Wheaties Boy opted for a fourth mile repeat but I started my cooldown. Three was enough for me. I have one more speed session before my race at Cornbelt, and I'll have to do it without Wheaties Boy. I'll give myself the luxury of sleeping in next week. He'll be in the Grand Canyon next weekend, with Eddie, Bard and Chris. Lucky dudes. I wish I could run there again but my ankles would not allow that, not yet anyway. I would love to be able to go back there again.

Humbling and exhilarating. Even though it was just under the wire and long ago 6:59 would be a relatively easy pace for me, I was happy to see progress, a digit makes all the difference. After I recover from Cornbelt I'll be doing speed all summer, and I can't wait to see how far down I can take those mile splits.

The sunrise was awesome and we still had most of the full moon. The sky turned pink during my cooldown and I could take pictures.

The temperature got up to nearly 80 today. I took a short nap and then met a friend for lunch. After lunch I went out for another 5 miles just to experience the heat. I might have to do a few quick sauna sessions in my car in the next couple of weeks to prepare myself for any hot weather at Cornbelt, we haven't had any hot days yet.

Easy running this weekend with a few hills, and I should be taper-ready. Now the hard part begins.

Wednesday, April 16, 2014

Old and New

Halfway through the week and it's been a rough one. Just feeling sort of blah ever since the week began. I'm probably tired from last week's training but it's just been a weird week in general. Ever have those days where everything goes weird? That's what today was like.

I took two days off from running after the Horsetooth Half, and went for a short easy one today. I had plenty of energy but I just didn't feel motivated. I took a nap and spent some time with the Buffaloes, that always makes me feel better. It was cold outside today, there was a cold wind and not a lot of sunshine this afternoon. I've been freezing lately. I got in the hot tub for a while and that helped.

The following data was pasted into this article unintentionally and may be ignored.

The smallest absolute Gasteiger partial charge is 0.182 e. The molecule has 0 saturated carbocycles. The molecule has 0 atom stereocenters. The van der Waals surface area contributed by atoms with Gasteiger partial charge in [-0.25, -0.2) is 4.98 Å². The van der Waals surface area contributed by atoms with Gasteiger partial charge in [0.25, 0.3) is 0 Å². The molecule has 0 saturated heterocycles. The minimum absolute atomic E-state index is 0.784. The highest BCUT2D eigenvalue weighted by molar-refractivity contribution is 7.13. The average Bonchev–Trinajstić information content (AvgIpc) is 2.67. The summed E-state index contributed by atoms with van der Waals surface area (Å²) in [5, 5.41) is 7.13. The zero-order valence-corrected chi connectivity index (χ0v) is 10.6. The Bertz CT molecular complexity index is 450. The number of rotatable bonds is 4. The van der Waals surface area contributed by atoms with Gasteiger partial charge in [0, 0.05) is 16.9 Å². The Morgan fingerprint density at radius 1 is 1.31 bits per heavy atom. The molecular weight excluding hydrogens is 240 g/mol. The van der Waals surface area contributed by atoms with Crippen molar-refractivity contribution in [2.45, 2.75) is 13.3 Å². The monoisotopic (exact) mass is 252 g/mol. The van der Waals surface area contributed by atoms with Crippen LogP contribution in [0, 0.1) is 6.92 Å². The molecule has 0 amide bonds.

I've been hanging out close to home this week. I got this nasty cold sore on my lip that suddenly blossomed in the middle of last week and it's probably the worst one I've ever had. I think it was from a combination of my workouts- probably the sun exposure to some extent, but also stress. Not just physical stress of the workouts but the emotional stress of last week. Anyway it looks like a crater on my lip, like a meteor crashed there. I could probably charge admission and let people see the 8th wonder of the world.

I'm waiting until it heals before I go out and start talking to more people about my business, I'd hate for somebody to fall into the crater. I have liability insurance, but still...

But seriously, I didn't realize how much it would stick with me, my little encounter last week with one of the HMFICs from my old workplace. All the emotions of anger, frustration, and resentment that I was living with for the year before I quit came bubbling up after that day last week and I was pretty upset for several days afterward, and then some.

I feel better about it all now, and I'm really glad I got a chance to spew some of that to the appropriate individual, but I also realized how important it is to get away from it, and how much it still affects me.

It was funny, though, today I got this email newsletter talking about another impending nursing shortage. I rolled my eyes. Really, they ought to just replace them all with robots and be done with it. Robots don't talk back.

So that's the old.

Then the new: today I was contacted by this creeper on Facebook about my business, it was like he was trying to solicit sex. Totally inappropriate, weird, and creepy. First I went to find out who he was and his profile said he is married and has a kid, and lives in Colorado, but not here in Fort Collins. I blocked him and reported him to Facebook. Who knows if that does anything. But really? That's sick and pathetic. If I ever run into this creep in the ultra world I will warn other women about him, and will let them know what he did.

Yesterday I realized that the check I wrote for the Cornbelt entry has never come through the bank. I don't know if they wait until the end to deposit all the entry checks, or what, but I thought I'd better make sure they received it since the entry deadline was April 15th. I called and they did have my entry, whew!

I am very excited about Cornbelt. I was out in the garage wanting to start packing all my stuff, my table, coolers, chair, and other things I'll need for my 24 hours on the track. But it's still 2 1/2 weeks away. Too soon to pack.

I did get brave and planted some cold season veggies in the raised beds. I'm not sure if it's too soon but I planted some lettuce, broccoli, cauliflower, beets, and carrots. We had to cover the new fruit trees the other night when it got cold, but the apricot and apple trees seem to have survived the winter and are looking good.